Twentieth Report of Session 2019–21 Contents

11Review of EU rules on the use of Passenger Name Record (PNR) data152

These EU documents are politically important because:

  • they illustrate differences in the European Commission’s approach to internal PNR policy, governed by the EU’s PNR Directive (which applies in the UK until the post-exit transition period ends on 31 December 2020), and its external PNR policy, governed by a series of agreements with third countries; and
  • they are relevant to the future relationship negotiations between the EU and the UK which include arrangements for the continued transfer and processing of PNR data for law enforcement purposes.

Action

  • Write to the Security Minister (Rt Hon. James Brokenshire MP) noting that we have not received the progress report requested by our predecessor Committee on the partial renegotiation of the EU’s proposed PNR Agreement with Canada and seeking further information on the prospects for an EU/UK PNR Agreement to take effect at the end of the post-exit transition period.
  • Draw to the attention of the Committee on the Future Relationship with the European Union, the Home Affairs Committee and the Justice Committee.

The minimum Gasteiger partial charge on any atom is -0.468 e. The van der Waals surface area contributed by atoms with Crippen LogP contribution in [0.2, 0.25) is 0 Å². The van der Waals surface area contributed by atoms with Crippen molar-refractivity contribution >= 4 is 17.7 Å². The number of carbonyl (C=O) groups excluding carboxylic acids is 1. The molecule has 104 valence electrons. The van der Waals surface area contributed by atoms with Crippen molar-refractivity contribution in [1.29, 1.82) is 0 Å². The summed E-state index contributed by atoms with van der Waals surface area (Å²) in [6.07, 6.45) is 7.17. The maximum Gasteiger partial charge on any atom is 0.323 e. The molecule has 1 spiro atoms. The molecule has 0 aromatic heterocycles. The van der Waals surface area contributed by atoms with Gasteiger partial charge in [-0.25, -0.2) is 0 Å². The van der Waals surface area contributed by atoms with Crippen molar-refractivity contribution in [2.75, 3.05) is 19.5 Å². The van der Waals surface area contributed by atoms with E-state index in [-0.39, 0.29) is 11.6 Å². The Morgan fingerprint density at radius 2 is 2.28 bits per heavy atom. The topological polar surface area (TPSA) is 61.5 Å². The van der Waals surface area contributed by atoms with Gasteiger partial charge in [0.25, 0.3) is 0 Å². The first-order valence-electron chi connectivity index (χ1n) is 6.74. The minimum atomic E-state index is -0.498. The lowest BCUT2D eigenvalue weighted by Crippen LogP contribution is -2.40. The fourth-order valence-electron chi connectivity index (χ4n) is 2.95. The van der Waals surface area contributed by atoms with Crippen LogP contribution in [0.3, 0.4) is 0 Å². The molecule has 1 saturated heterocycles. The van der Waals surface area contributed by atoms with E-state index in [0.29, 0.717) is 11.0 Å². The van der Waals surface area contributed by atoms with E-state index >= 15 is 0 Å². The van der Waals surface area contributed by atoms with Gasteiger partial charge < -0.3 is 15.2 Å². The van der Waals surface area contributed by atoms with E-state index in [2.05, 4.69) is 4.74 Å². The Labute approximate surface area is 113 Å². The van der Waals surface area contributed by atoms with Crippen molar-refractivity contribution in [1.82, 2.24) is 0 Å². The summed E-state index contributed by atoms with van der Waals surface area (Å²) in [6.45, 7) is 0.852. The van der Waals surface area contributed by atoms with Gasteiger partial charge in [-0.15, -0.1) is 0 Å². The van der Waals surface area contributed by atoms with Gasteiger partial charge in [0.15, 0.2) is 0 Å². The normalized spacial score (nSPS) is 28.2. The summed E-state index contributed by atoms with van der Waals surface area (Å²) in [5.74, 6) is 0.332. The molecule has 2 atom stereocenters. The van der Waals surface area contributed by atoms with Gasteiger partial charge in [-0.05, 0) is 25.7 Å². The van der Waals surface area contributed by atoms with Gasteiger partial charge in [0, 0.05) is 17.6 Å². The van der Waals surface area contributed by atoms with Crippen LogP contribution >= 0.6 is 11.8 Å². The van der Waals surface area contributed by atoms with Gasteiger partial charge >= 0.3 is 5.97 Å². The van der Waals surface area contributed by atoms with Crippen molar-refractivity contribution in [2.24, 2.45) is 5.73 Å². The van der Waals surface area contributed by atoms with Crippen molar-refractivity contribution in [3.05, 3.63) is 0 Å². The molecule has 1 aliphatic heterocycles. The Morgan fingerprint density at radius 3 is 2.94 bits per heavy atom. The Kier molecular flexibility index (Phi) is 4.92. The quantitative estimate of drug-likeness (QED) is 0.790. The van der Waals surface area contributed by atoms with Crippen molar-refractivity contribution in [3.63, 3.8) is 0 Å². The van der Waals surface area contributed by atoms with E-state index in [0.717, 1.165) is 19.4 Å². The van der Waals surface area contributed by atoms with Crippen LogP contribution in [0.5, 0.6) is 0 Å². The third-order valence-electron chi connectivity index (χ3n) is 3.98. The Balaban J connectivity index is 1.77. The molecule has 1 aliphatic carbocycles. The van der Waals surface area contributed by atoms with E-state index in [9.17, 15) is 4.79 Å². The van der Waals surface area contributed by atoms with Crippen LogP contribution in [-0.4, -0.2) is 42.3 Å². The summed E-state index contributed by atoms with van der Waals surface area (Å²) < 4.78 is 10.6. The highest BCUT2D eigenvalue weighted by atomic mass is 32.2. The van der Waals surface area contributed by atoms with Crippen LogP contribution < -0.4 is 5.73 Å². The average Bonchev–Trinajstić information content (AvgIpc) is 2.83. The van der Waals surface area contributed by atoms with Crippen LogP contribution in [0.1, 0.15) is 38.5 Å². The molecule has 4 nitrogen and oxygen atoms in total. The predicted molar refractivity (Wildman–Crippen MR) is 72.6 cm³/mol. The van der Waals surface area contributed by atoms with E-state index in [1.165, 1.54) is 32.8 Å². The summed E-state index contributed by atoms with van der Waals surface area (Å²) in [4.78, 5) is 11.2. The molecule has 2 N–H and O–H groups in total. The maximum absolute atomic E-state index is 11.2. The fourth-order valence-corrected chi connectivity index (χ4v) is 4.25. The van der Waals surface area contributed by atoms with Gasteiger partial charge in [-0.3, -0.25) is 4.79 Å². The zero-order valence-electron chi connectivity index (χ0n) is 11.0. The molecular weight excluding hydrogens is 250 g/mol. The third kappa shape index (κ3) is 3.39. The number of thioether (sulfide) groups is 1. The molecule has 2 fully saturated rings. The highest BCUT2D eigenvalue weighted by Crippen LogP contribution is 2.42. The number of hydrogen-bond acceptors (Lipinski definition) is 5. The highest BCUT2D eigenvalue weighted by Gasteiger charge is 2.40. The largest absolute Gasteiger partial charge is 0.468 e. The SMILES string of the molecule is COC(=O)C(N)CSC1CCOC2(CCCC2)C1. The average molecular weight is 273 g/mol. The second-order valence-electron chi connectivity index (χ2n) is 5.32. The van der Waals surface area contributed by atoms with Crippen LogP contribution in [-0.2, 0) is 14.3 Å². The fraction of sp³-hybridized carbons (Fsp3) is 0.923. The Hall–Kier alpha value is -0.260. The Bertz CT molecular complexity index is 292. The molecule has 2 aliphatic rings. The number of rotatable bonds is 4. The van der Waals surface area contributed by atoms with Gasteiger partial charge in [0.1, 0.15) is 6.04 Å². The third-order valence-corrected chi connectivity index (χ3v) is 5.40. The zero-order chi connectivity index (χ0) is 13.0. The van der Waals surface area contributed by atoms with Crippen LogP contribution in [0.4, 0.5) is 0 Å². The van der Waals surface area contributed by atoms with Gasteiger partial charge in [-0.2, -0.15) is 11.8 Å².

Overview

11.1This European Commission report — document (a) — sets out the findings of a review of the EU Passenger Name Record (“PNR”) Directive which Member States were required to implement in their national laws by 25 May 2018. The Directive, adopted in 2016, establishes common rules on the collection, processing and retention of PNR data so that they can be used by law enforcement authorities to combat serious crime and terrorism while also ensuring that there are robust safeguards to protect personal data and the right to privacy. The UK chose to participate in the PNR Directive and will remain bound by its provisions until the post-exit transition period ends on 31 December 2020. The EU and the UK are keen to establish reciprocal arrangements for exchanging PNR data after transition,153 when the Directive will cease to apply to the UK, and both have included provisions on PNR in their draft legal texts on future law enforcement cooperation.154

11.2As well as examining how Member States have implemented and are applying the PNR Directive, the Commission also considers whether the scope of the Directive (currently limited to passenger data collected by air carriers) should be extended to other forms of international transport (maritime, road and rail) or to non-carrier economic operators (such as travel agencies and tour operators) and, in light of the COVID-19 pandemic, whether the purposes for which PNR data may be used should be expanded to assist in tackling the spread of infectious diseases and to protect public health.